Demonstration of interstitial cerebral edema with diffusion tensor MR imaging in type C hepatic encephalopathy

Department of Gastroenterology, Sanjay Gandhi Post Graduate Institute of Medical Sciences, Lucknow, Uttar Pradesh, India.
Hepatology (Impact Factor: 11.19). 04/2006; 43(4):698-706. DOI: 10.1002/hep.21114
Source: PubMed

ABSTRACT Brain water may increase in hepatic encephalopathy (HE). Diffusion tensor imaging was performed in patients with cirrhosis with or without HE to quantify the changes in brain water diffusivity and to correlate it with neuropsychological (NP) tests. Thirty-nine patients with cirrhosis, with minimal (MHE) or overt HE, were studied and compared to 18 controls. Mean diffusivity (MD) and fractional anisotropy (FA) were calculated in corpus callosum, internal capsule, deep gray matter nuclei, periventricular frontal, and occipital white matter regions in both cerebral hemispheres. The MD and FA values from different regions in different groups were compared using analysis of variance and Spearman's rank correlation test. In 10 patients with MHE, repeat studies were performed after 3 weeks of lactulose therapy to look for any change in MD, FA, and NP scores. Significantly increased MD was found with insignificant changes in FA in various regions of brain in patients with MHE or HE compared with controls, indicating an increase in interstitial water in the brain parenchyma without any microstructural changes. A significant correlation was found between MD values from corpus callosum, internal capsule, and NP test scores. After therapy, MD values decreased significantly and there was a corresponding improvement in NP test scores. Further analysis showed that MD values were different for different grades of minimal or overt HE. In conclusion, the increase in MD with no concomitant changes in FA in cirrhosis with minimal or early HE indicates the presence of reversible interstitial brain edema.

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Available from: Piyush Ranjan, Sep 03, 2014
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    • "GalN ↑/↓ c ↑ a (Cauli et al. 2011) Human: CLF ↓ ↑ ↓ ↑ ↓ ↑ ↑ (Rose et al. 1999; Cordoba et al. 2001; Lodi et al. 2004; Kale et al. 2006; Shah et al. 2008; Nath et al. 2008; Chavarria et al. 2011) ACLF ≈ ↓ ↑ (Nath et al. 2008) ALF ↓ ≈ ↓ ↓ ↑ (Ranjan et al. 2005; Rai et al. 2008; Saksena et al. 2008) CLF chronic liver failure, ACLF acute-on-chronic liver failure, ALF acute liver failure Animal model: PCA portocava anastomosis, BDL bile-duct ligation, LPS lipopolysaccharides, HAL hepatic artery ligation, HA hyperammonemia by ammonia infusion, Ac acetate, GalN galactosamine injection MRI: T1 T1 relaxation time, T2 T2 relaxation time, MTR magnetic transfer ratio, ADC apparent diffusion coefficient, MD mean diffusivity, FA fractional anisotropy, CS spherical anisotropy a Quantification by no MR technique b Results with discrepancies depending on the BDL studies c Changes depending of the studied region Metab Brain Dis brain tissue density. This is worsen in patients with hepatic encephalopathy history and persisted after liver transplantation (Guevara et al. 2011; Iwasa et al. 2012). "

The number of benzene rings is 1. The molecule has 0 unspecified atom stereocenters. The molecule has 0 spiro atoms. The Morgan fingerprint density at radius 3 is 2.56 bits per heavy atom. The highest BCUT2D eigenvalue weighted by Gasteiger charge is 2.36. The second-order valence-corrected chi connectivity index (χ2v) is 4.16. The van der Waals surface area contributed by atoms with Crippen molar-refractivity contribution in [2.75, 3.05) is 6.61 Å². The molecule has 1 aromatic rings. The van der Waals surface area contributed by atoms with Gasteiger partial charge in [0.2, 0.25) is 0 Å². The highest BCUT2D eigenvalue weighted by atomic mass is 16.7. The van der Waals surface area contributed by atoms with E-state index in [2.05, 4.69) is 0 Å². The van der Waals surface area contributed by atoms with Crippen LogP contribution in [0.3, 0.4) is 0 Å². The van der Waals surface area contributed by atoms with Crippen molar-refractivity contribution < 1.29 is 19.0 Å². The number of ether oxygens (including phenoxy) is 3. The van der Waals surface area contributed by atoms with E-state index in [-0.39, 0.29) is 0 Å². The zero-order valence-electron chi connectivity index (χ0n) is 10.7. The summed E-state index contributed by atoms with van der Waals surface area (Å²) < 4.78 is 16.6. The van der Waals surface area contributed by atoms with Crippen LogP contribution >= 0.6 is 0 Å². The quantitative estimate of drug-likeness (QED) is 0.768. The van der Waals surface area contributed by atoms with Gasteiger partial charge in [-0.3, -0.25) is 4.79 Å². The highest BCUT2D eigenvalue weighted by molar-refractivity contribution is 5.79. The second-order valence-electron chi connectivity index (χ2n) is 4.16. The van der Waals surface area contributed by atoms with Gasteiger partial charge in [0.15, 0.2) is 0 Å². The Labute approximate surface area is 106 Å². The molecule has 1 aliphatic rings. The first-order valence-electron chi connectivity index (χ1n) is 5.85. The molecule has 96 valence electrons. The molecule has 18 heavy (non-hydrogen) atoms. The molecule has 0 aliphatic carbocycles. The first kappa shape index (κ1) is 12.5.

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    ABSTRACT: Brain alterations such as hepatic encephalopathy or brain edema are usually associated with liver failure. The mechanisms that lead to the generation of edema seem to be different depending on the course of liver failure (acute, chronic or acute-on-chronic liver failure). Several neuroimaging methods allow a non-invasive assessment of brain alterations in liver failure. Magnetic resonance has gained more interest due to the ability of giving information about cerebral metabolism using spectroscopy, water distribution by diffusion methods or neuronal connectivity by means of resting state magnetic resonance. These techniques have been applied to experimental models and patients with liver failure to elucidate cerebral pathways involved in the pathogenesis of hepatic encephalopathy. In the future, the development of new magnetic resonance implementations will generate handy tools for the study of the brain and get better understanding of the mechanisms that take place in liver failure. This could be useful for the early diagnosis, as well as for the design of new treatments for cerebral complications of liver failure.